To investigate the association between enlarged perivascular spaces (PVS) in the basal ganglia (BG-PVS) and long-term motor outcomes in Parkinson disease (PD).
We reviewed the medical records of 248 patients with drug-naive early-stage PD (follow-up >3 years, mean age 67.44 ± 8.46 years, 130 female) who underwent brain MRI and dopamine transporter (DAT) scans at initial assessment. The number of baseline enlarged BG-PVS was counted on axial T2-weighted images. Then, patients were divided into 2 groups: a PD group with a low number (0–10) of enlarged PVS (PD-EPVS–; n = 156) and a PD group with a high number (>10) of enlarged PVS (PD-EPVS+; n = 92). We used Cox regression models to compare the levodopa-induced dyskinesia (LID)–, wearing-off–, and freezing of gait (FOG)–free times between groups. We also compared longitudinal increases in levodopa-equivalent dose per body weight between groups using a linear mixed model.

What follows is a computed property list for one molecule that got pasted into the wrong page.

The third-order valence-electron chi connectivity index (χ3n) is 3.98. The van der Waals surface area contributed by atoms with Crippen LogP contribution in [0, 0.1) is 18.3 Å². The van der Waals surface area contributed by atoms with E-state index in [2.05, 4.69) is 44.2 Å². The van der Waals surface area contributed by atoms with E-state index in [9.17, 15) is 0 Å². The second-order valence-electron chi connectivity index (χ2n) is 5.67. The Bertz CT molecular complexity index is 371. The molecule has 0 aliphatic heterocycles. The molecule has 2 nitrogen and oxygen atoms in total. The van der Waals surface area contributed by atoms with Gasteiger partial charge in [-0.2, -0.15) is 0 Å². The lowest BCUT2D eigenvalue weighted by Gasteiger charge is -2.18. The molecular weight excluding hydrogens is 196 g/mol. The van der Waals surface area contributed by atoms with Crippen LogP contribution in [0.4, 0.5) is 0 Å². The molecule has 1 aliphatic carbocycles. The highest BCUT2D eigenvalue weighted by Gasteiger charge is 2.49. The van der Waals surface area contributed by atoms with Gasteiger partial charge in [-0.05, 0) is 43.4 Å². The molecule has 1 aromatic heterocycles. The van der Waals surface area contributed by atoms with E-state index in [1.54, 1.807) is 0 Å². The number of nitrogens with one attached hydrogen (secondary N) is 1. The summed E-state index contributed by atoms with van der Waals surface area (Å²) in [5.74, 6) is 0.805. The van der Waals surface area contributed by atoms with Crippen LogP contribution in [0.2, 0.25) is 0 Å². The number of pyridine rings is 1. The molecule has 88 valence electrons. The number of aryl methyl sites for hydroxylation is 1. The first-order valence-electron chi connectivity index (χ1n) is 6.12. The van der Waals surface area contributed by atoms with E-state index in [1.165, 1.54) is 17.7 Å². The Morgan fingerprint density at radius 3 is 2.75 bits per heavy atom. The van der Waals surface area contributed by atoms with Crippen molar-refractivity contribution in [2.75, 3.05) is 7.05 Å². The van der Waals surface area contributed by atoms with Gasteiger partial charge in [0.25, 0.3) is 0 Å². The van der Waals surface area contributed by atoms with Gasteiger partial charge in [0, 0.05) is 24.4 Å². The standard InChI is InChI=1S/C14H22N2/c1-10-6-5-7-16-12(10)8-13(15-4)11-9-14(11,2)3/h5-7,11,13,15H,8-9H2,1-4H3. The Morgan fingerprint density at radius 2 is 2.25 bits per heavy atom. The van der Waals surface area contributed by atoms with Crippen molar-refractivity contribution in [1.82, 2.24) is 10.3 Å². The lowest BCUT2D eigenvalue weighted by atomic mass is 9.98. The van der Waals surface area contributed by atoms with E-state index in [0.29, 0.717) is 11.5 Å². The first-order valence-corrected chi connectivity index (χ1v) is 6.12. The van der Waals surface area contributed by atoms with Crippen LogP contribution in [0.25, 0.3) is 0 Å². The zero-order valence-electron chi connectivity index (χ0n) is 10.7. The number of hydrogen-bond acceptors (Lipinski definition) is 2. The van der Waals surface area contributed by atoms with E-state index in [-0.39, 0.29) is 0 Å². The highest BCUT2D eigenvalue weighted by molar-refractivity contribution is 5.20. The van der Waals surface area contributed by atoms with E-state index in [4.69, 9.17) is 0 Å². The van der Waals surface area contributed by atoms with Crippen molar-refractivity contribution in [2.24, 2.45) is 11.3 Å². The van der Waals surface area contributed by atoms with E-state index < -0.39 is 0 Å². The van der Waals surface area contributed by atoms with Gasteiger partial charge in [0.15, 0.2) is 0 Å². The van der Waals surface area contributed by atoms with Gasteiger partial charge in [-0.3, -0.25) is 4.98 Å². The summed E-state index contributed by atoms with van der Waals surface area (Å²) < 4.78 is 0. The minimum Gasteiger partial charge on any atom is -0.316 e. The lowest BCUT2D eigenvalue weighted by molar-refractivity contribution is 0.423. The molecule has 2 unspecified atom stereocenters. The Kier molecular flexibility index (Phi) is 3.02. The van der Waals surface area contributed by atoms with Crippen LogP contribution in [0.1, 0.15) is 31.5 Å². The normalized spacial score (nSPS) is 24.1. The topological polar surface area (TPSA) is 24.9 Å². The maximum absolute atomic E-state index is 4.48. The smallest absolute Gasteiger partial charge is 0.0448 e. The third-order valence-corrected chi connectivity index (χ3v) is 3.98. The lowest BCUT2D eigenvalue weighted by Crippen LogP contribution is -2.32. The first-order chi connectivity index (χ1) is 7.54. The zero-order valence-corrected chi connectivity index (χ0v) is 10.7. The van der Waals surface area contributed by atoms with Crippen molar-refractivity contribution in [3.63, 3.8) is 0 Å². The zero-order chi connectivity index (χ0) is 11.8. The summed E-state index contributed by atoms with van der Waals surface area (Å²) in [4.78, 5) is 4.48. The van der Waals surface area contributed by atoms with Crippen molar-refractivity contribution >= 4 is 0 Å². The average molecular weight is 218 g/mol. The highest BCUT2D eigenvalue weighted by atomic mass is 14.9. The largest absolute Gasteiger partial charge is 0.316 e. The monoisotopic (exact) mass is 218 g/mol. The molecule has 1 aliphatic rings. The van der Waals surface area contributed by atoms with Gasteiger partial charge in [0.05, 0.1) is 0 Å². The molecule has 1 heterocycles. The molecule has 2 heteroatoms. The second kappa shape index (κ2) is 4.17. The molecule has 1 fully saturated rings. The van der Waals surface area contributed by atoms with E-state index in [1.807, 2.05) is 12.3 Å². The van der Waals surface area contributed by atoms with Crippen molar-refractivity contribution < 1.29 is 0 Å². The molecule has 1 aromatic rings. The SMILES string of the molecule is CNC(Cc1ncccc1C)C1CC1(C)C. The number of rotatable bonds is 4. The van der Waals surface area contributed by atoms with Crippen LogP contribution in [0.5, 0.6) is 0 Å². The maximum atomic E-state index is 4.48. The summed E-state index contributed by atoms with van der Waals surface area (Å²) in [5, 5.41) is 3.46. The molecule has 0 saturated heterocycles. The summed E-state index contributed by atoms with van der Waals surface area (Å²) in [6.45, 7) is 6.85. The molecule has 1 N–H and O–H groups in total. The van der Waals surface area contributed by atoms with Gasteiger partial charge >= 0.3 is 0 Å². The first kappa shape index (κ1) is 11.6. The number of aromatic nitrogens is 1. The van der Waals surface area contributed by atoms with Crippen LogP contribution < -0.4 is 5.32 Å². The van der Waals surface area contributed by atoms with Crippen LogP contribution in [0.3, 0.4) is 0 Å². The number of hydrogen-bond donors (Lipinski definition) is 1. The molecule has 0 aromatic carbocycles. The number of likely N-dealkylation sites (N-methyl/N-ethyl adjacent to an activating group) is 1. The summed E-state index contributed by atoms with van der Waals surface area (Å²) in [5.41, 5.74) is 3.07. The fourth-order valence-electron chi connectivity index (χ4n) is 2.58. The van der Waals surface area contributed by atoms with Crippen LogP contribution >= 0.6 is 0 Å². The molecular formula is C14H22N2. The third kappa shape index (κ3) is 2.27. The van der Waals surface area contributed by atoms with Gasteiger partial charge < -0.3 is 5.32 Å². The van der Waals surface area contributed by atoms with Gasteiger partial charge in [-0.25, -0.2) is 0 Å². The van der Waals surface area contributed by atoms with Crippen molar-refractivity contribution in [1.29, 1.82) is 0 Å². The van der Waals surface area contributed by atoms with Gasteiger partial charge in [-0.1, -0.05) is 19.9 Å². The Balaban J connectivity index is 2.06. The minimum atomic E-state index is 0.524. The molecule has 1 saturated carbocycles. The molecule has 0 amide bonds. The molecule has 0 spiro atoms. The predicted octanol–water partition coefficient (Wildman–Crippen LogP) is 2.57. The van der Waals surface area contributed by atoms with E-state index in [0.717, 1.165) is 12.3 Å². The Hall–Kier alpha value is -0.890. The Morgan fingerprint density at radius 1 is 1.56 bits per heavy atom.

Patients in the PD-EPVS+ group were older (72.28 ± 6.07 years) and had greater small vessel disease burden than those in the PD-EPVS– group (64.58 ± 8.38 years). The PD-EPVS+ group exhibited more severely decreased DAT availability in all striatal subregions except the ventral striatum. The risk of FOG was higher in the PD-EPVS+ group, but the risk of LID or wearing-off was comparable between groups. The PD-EPVS+ group required higher doses of dopaminergic medications for effective symptom control compared to the PD-EPVS– group.
This study suggests that baseline enlarged BG-PVS can be an indicator of the progression of motor disability in PD.